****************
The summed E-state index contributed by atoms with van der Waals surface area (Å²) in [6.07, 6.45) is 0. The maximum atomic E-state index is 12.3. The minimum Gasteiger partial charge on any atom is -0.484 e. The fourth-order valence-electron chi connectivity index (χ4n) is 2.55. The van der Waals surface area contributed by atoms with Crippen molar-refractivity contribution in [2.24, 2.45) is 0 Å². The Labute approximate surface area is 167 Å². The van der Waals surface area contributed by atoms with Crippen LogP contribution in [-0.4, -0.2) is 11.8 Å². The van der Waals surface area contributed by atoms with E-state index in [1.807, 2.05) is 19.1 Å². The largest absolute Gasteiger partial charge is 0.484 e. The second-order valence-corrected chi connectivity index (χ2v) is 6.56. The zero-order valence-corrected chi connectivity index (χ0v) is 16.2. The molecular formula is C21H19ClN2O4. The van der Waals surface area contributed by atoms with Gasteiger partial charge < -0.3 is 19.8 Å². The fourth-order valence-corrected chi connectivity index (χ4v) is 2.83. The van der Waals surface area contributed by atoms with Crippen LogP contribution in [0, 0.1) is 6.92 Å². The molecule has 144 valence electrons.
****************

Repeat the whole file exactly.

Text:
The summed E-state index contributed by atoms with van der Waals surface area (Å²) in [6.07, 6.45) is 0. The maximum atomic E-state index is 12.3. The minimum Gasteiger partial charge on any atom is -0.484 e. The fourth-order valence-electron chi connectivity index (χ4n) is 2.55. The van der Waals surface area contributed by atoms with Crippen molar-refractivity contribution in [2.24, 2.45) is 0 Å². The Labute approximate surface area is 167 Å². The van der Waals surface area contributed by atoms with Crippen LogP contribution in [-0.4, -0.2) is 11.8 Å². The van der Waals surface area contributed by atoms with E-state index in [1.807, 2.05) is 19.1 Å². The largest absolute Gasteiger partial charge is 0.484 e. The second-order valence-corrected chi connectivity index (χ2v) is 6.56. The zero-order valence-corrected chi connectivity index (χ0v) is 16.2. The molecular formula is C21H19ClN2O4. The van der Waals surface area contributed by atoms with Gasteiger partial charge < -0.3 is 19.8 Å². The fourth-order valence-corrected chi connectivity index (χ4v) is 2.83. The van der Waals surface area contributed by atoms with Crippen LogP contribution in [0, 0.1) is 6.92 Å². The molecule has 144 valence electrons.